According to the New York Times, the chairman of the US Joint Chief of Staff, General Mark Milley, has also warned his Russian counterpart, General Valery Gerasimov, that an invasion would involve a lengthy uprising, supported by advanced US weapons. US officials have declined to comment on reports that Stinger anti-aircraft missiles were being sent to Ukraine in anticipation of such a guerrilla war.
“This week’s diplomacy is crucial. From a certain point, it was clear that the West would not say an outright ‘no’ to Moscow’s proposal because there was too much at stake. The question was how far Washington and Europeans are willing to go with the talks,” said Andrey Baklitskiy, senior research fellow at the Moscow State Institute of International Relations.
Russia’s hasty military intervention in Kazakhstan has thrown another wild card on the table, but Baklitskiy expects no impact on the Ukraine crisis. “There is no direct link between Ukraine and Kazakhstan. Even the people handling the issue in Russia are different, except for the very top,” he said.
Others say it is too early to say whether the uprising and response will discourage or encourage the Kremlin. “To what extent are the Russians worried about Kazakhstan or do they think they can handle it? I don’t think we have a feel for that yet,” said a European diplomat.
If there’s any wiggle room at all in this week’s negotiations, it could come in one of a handful of categories. The Biden administration and NATO Secretary General Jens Stoltenberg have ruled out bowing to Russia’s demands to exclude Ukraine from the alliance, but some analysts say this leaves open the possibility of a compromise, in which the theoretical possibility of membership is asserted at the same time with a clear statement that there would be many obstacles to be overcome and that this would not happen in the near future.
That may be palatable in Washington and NATO capitals, but it may not be enough for Putin. “Frankly, I’d be surprised if that were the case,” said the European diplomat. “Given their demands, I think they would prefer not to address the issue at all. Otherwise, it turns out that they have not written down their demand that Ukraine not join NATO.”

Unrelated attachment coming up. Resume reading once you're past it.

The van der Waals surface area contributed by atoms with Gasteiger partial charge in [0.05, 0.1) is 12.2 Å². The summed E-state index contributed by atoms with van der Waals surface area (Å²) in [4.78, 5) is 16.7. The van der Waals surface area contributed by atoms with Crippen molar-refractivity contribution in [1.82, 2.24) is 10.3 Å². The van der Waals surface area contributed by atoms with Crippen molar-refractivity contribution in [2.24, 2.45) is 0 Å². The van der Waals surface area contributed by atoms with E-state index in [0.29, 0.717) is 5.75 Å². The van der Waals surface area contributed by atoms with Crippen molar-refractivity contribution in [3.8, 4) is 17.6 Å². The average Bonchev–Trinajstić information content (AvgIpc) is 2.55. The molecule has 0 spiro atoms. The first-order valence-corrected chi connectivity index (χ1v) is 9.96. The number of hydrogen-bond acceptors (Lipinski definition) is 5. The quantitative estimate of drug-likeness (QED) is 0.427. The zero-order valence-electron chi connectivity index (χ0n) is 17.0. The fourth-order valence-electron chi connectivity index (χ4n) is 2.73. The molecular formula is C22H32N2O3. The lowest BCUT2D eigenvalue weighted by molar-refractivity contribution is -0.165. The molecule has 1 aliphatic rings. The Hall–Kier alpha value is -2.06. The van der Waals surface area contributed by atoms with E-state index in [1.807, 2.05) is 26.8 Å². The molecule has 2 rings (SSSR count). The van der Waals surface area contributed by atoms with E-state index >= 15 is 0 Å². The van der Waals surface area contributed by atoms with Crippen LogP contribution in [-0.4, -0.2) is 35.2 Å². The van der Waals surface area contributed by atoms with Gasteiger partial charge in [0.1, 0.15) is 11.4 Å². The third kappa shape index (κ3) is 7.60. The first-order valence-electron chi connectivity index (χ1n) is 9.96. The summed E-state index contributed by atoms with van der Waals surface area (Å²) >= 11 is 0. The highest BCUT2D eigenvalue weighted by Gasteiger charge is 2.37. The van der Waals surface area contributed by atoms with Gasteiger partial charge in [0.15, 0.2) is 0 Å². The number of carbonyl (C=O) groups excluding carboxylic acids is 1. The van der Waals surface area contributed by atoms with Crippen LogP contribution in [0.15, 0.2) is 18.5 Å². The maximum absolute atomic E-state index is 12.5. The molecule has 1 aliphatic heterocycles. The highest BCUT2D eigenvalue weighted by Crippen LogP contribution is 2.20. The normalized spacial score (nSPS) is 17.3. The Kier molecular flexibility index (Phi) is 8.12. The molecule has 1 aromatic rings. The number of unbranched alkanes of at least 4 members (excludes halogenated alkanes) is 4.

Another area of potential compromise concerns the deployment of troops. The Russian proposals call for the withdrawal of US troops from NATO’s eastern flank, where they were sent after Moscow’s annexation of Crimea in 2014, and a guarantee that no intermediate-range nuclear missiles would be deployed on European soil.
The proposals did not offer any reciprocal moves by Russia to withdraw its troops from the Ukrainian border region or withdraw its own missiles. That could be a point of negotiation. Russia has expressed concern about the possibility of offensive weapons, such as missiles capable of reaching Moscow, being deployed in Ukraine. Washington has said it has no plans to take such a step.
“Putin could go back and say that we are confident that Ukraine will not be admitted to NATO any time soon and that we have assurances that there will be no offensive weapons — fighter jets, missiles — or US bases in Ukraine,” he said. said Rajan Menon, a political scientist at the City University of New York. “But will the Russians insist that this be put in writing? That’s the sticky part.”
The most serious limiting factor in the negotiations could turn out to be the political constraints on the main parties.
“If you look at the polarization here, it suggests that we don’t have bandwidth on the US side to actually do anything, to demand peace, let alone come up with a treaty or set of treaties,” he said. Fiona Hill, a former senior director for European and Russian affairs on the US National Security Council. “Putin has his own time frame of elections in 2024, and he wants to show something because his own popularity is lagging somewhat.”
The deployment of so many troops and the Kremlin’s rhetoric have raised high Russian expectations of what would be a satisfactory outcome of this week’s diplomacy. Moscow officials have maintained that nothing less than “legally formulated security guarantees” would be enough to withdraw troops from the Ukrainian border.
“Putin has put himself in a position where he has to come back with something, without looking really weak,” Menon said. “Given the political reality now, am I confident that a deal will come? No not at all. I think it’s going to be very, very unpredictable.”